While George wrote in the article above about the cynical dealings behind the scenes to make life easier for the rich and powerful, I want to talk about the other side of the coin. When a situation born out of contempt for the average person is marketed as being a great opportunity. In a word, apprenticeships. Apprenticeships, when used correctly, can be an excellent path to a stable career for the apprentice, and a way of allowing employers to invest in the kind of skilled workforce it needs while boosting productivity in a way not achievable through purely academic training. This has been a successful model in sectors like construction, engineering, plumbing, design etc for hundreds of years. And while it is true that Labour helped to create a stigma about vocational qualifications like apprenticeships during its regime, the need to rehabilitate apprenticeships is now being seized for more devious ends by the current Tory-led government.

Endless media campaigns are now flooding the local press all across Britain, and creeping into the nationals and broadcast media too; all telling us about the scandal of bias against apprenticeships. About how learning on the job is wonderful. No student-loan debt for today's savvy apprentices, thank you very much! Endless heads of chambers of commerce and college principles are falling over themselves to wax lyrical about vocational training. The thing is though, doesn't it depend on the vocation?

If your apprenticeship is setting you up with the skills to be a valuable resource in the labour market, giving you a trade and a career, then that's great. More and more though apprenticeships are being created in areas where they don't belong, as a way for employers to expolit their staff by not paying them the going rate. How would you like to be an apprentice in a call centre for example? Earning £95 a week (about two pounds an hour) for a job that would be miserable even if it paid ten times that amount. It doesn't stop there either. Apprentice administrator anyone? How about a pre-apprenticeship? That's right, a pre-apprenticeship. Unemployed people are now being offered the chance to volunteer on schemes lasting anything up to six months at the end of which they might get an apprenticeship if they do well enough. Yesterday I even saw an article about an apprentice street cleaner (local council's are being encouraged to participate in this apprenticeship revolution as the money saved on paying staff humane wages can be used to squeeze a few more miles out of our wonderful age of austerity).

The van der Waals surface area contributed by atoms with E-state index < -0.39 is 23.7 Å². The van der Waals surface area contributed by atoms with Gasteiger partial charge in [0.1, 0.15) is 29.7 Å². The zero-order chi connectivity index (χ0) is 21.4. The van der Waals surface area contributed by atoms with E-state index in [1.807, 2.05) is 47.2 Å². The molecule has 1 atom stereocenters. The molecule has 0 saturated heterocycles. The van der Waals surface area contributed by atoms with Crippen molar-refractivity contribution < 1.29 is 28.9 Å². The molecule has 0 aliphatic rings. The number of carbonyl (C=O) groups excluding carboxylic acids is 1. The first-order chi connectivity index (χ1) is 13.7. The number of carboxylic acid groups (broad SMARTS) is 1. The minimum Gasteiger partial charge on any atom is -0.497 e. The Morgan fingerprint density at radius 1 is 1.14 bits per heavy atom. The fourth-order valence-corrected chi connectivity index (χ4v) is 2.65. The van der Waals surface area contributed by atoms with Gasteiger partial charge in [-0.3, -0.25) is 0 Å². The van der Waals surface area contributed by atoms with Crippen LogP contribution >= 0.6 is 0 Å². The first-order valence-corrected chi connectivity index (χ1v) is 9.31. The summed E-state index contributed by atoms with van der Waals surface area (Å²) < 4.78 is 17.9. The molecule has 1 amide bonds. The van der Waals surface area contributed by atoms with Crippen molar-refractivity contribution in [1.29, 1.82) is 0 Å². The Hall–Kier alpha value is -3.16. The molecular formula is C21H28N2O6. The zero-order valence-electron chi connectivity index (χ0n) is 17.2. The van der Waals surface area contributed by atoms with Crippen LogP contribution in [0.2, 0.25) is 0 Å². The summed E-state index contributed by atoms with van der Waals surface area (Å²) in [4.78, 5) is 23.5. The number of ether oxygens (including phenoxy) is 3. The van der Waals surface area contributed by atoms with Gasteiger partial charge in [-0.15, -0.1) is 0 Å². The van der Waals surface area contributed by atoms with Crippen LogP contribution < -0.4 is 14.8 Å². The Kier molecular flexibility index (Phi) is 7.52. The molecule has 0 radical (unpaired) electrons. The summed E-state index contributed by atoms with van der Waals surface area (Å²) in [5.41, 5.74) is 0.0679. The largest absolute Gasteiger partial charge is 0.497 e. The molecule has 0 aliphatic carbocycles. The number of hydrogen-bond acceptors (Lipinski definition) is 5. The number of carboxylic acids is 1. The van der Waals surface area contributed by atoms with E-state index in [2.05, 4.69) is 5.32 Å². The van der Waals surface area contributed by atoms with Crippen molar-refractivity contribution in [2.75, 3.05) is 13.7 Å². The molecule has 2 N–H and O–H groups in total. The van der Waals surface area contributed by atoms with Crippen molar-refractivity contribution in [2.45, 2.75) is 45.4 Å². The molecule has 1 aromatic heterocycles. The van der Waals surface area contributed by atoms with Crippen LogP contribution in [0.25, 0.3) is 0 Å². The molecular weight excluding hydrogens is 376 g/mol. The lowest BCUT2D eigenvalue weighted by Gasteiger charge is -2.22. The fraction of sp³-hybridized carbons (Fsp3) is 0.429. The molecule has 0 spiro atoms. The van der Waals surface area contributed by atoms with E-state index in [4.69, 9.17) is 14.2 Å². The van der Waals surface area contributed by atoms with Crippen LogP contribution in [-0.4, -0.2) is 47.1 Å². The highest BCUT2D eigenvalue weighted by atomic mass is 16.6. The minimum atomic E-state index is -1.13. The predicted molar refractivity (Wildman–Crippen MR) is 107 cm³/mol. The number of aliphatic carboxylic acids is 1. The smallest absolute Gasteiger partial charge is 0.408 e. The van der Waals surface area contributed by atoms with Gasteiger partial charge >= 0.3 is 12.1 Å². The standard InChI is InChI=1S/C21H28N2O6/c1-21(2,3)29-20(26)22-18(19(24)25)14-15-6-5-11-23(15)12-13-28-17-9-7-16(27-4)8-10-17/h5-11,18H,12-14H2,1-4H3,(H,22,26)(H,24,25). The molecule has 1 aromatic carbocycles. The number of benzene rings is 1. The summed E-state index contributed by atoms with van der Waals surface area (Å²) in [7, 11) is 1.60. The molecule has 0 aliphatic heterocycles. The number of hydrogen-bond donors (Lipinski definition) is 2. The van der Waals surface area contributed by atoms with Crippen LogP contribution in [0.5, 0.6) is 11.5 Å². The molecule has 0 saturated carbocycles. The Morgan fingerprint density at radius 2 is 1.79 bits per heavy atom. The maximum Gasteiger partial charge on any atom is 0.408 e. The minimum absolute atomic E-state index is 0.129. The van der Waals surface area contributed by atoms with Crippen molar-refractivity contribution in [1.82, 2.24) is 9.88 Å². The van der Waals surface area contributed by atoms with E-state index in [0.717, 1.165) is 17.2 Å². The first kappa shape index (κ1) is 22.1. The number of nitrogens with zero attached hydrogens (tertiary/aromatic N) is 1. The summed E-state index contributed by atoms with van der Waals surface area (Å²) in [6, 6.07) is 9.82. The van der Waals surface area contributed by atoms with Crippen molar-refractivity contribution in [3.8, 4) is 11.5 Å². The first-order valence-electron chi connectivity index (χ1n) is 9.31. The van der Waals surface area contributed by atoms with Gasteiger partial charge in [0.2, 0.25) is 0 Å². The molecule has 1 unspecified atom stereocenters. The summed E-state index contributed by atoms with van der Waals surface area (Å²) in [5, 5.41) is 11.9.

How much is an NVQ Level 2 qualification to answer the phone to people having problems with their Virgin Media accounts really worth? I'll tell you, less than the paper its written on. All that 'qualifies' you to do is work in a call centre. The kind of basic training which used to be provided at a reasonable wage is now being sold to you as an opportunity you should be grateful to be given £2 an hour to participate in. So in 2011 what have we learned? That Goebbels clearly wasn't quite as good a liar as our man Dave. You don't hide an unpalatable truth from the people, silly. You give it a different name and tell them its a wonderful new dawn. Doublespeak never looked so good.

To learn more about the government's push on apprenticeships, visit

Friday, 17 December 2010


Playing Halo: Reach till 2am last night,
My own fault
Headache comes on thick and tense,
Brain snap crackles and pops

Clumsily claim the last cheese and pickle roll
from the sandwich guy who comes round the office,
"Only vegetarian thing...can I...have?"
Words departing, replaced by gummed-up stupid

Damn I want my head back,
Without the ache.

Tuesday, 7 December 2010

Shower gel and sexy funk

Just to get you up to speed, two things sparked off this blog entry: one, dancing like an idiot around my room to Big Boi's latest album and two, using Original Source black pepper and cardomom shower gel. In the shower that is, not in combination with the dancing and music.

In the shower I was faced with the choice of two shower gel options, the nice winter cardomom stuff or lime and tea tree. I had a brief thought that the lime and tee tree might work as something to take the edge off the horrendous cold weather that London has been having. It may well seem painfully obvious to anyone reading this, but the kind of light Brazilian bossa fantasies that flashed through my mind when I was making the crucial shower gel decision don't really work in the depths of winter. Black pepper and cardomom definitely wins the day. Then, in a fairly inspired piece of musical synesthesia I thought of two albums I have been listening to a fair bit in recent months, each one corresponding to one of the shower gel options. The lime and tea tree is an excellent collection of German-Brazillian crossover house music mixed by the perma-genius Rainer Truby, called Glucklich Vol.3, the black pepper and cardomom is Sir Lucious Left Foot: Son of Chico Dusty by Big Boi.